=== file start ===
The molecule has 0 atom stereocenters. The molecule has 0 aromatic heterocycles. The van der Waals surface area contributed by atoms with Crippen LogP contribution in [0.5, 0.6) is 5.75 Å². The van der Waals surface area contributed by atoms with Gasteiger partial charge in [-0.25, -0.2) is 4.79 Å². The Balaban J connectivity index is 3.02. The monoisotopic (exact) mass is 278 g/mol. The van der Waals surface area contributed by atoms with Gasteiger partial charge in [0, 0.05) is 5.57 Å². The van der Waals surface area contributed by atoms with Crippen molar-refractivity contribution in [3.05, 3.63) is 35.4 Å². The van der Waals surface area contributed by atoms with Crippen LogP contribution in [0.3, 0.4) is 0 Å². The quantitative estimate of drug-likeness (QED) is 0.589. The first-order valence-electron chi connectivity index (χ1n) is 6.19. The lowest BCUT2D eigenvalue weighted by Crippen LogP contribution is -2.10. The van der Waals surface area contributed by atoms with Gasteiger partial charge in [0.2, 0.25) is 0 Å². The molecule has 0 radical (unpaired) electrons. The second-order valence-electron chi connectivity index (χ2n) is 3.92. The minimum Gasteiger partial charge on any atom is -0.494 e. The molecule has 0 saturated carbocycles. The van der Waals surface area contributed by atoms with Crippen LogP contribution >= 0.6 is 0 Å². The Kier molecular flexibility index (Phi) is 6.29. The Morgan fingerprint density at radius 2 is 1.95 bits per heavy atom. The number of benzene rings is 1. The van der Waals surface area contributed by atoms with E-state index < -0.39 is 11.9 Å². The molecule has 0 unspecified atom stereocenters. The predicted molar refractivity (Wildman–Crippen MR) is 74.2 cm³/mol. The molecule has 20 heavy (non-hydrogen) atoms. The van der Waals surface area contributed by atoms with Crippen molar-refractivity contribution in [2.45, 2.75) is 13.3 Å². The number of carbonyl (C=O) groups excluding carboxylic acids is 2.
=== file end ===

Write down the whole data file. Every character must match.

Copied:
The molecule has 0 atom stereocenters. The molecule has 0 aromatic heterocycles. The van der Waals surface area contributed by atoms with Crippen LogP contribution in [0.5, 0.6) is 5.75 Å². The van der Waals surface area contributed by atoms with Gasteiger partial charge in [-0.25, -0.2) is 4.79 Å². The Balaban J connectivity index is 3.02. The monoisotopic (exact) mass is 278 g/mol. The van der Waals surface area contributed by atoms with Gasteiger partial charge in [0, 0.05) is 5.57 Å². The van der Waals surface area contributed by atoms with Crippen molar-refractivity contribution in [3.05, 3.63) is 35.4 Å². The van der Waals surface area contributed by atoms with Crippen LogP contribution in [0.3, 0.4) is 0 Å². The quantitative estimate of drug-likeness (QED) is 0.589. The first-order valence-electron chi connectivity index (χ1n) is 6.19. The lowest BCUT2D eigenvalue weighted by Crippen LogP contribution is -2.10. The van der Waals surface area contributed by atoms with Gasteiger partial charge in [0.2, 0.25) is 0 Å². The molecule has 0 radical (unpaired) electrons. The second-order valence-electron chi connectivity index (χ2n) is 3.92. The minimum Gasteiger partial charge on any atom is -0.494 e. The molecule has 0 saturated carbocycles. The van der Waals surface area contributed by atoms with Crippen LogP contribution >= 0.6 is 0 Å². The Kier molecular flexibility index (Phi) is 6.29. The Morgan fingerprint density at radius 2 is 1.95 bits per heavy atom. The number of benzene rings is 1. The van der Waals surface area contributed by atoms with E-state index < -0.39 is 11.9 Å². The molecule has 0 unspecified atom stereocenters. The predicted molar refractivity (Wildman–Crippen MR) is 74.2 cm³/mol. The molecule has 20 heavy (non-hydrogen) atoms. The van der Waals surface area contributed by atoms with Crippen molar-refractivity contribution in [2.45, 2.75) is 13.3 Å². The number of carbonyl (C=O) groups excluding carboxylic acids is 2.